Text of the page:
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HIS263 September 20 - Christianity and Commerce - A Dependant New France.docx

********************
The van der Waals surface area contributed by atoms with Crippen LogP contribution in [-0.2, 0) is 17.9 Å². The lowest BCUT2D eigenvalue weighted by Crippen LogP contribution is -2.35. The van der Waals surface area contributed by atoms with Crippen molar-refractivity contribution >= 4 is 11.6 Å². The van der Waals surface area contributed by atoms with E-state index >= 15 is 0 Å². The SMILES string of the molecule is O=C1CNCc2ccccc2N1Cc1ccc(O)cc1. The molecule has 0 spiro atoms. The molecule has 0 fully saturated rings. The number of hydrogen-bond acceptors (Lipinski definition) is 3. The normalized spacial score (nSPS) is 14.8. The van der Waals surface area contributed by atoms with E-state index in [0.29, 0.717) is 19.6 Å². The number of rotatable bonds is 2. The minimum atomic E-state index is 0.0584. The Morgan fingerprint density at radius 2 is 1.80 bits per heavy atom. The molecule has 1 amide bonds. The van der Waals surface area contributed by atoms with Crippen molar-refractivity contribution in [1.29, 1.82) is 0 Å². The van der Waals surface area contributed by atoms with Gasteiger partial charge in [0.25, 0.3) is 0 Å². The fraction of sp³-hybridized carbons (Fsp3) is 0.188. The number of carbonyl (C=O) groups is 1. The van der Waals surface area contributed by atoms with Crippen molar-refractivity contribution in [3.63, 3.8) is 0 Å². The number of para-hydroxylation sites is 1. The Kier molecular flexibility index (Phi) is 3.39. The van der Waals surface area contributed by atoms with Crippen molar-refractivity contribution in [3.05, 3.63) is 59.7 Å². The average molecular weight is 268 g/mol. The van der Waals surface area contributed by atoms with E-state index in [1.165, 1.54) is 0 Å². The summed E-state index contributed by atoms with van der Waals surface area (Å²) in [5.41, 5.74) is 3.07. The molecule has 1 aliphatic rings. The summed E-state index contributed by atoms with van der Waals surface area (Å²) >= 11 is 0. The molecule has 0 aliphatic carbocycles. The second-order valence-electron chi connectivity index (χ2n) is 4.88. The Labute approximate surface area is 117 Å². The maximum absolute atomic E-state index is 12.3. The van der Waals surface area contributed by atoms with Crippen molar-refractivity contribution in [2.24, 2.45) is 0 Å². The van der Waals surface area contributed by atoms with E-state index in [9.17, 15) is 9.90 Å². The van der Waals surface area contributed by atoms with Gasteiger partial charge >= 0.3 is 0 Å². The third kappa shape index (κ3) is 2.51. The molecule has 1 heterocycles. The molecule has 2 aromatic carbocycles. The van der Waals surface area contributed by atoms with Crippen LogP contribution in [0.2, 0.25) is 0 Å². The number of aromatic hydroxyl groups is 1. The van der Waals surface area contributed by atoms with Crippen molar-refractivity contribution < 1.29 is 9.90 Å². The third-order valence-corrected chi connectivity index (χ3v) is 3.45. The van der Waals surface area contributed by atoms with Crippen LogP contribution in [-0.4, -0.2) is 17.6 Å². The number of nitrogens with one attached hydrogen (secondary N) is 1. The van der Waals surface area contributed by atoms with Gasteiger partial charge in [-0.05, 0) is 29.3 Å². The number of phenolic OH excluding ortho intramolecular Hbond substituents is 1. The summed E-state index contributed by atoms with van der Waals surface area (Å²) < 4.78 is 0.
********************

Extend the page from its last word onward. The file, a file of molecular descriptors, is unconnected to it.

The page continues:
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HIS263 September 20, 2012 Christianity and Commerce: A Dependant New France I. Colonisation: The Beginnings II. The French and Huron-Wendat Alliance III. Times of Trial IV. An Uncertain Future Huron-Wendat Confederacy, Tionontate (Tobacco or Petun), Haudenosaunee (Iroquois) Confederacy, Samuel de Champlain, St. Croix, Jean de Brebeuf, David Kirke, smallpox, Pierre Radisson, and Médard des Groseilliers th - 16 century—establishment of trading relationships - 1535—Cartier comes to the St. Lawrence River, find the Iroquois-speaking people Founding a Colony - Indigenous contexts in the northeast o Major archaeological evidence of much trade in the Haudenosaunee (Iroquois) Confederacy Imperial Contexts: Colonial Ventures - Dutch make a peace agreement with the Iroquois - Counter-reformation o Something the King of France is interested in o Twin goals of conversion and colonization Beginnings in Acadia - Chose island because they thought it was defendable o Didn’t realize that winter would freeze the harbou o Couldn’t get to the mainland - Tried a different area on the mainland o Worried about its dependability Beginning at Quebec - Think about this outpost as a space station o Small group of 50 men o Some leave, 8 are there and alive in the Spring - First family wasn’t until 1617 - Dependant on trade with the Iroquois o Also dependant on supply ships that arrived beginning in may - By 1620—still only 60 men at Quebec o Champlain going back and forth—making multiple voyages - Outpost still survives thanks to an alliance with the Huron-wendat o Furs help support and fund the expedition Formation and Structure - Forming an alliance with the Huron - Champlain willing to act as a war-ally with the wendat o Allies against the h. confederacy in the south o H. confederacy a Dutch ally - Champlain ties conversion of Christianity to firearms o They will only trade firearms if the wendat convert To Live Amongst Each Other - Europeans now asked to live in villages and in longhouses o Used to same-sex living - French believed in corporal punishment, Wendat were not - Practice of exchanging students did not last, they were leaving to stay with th
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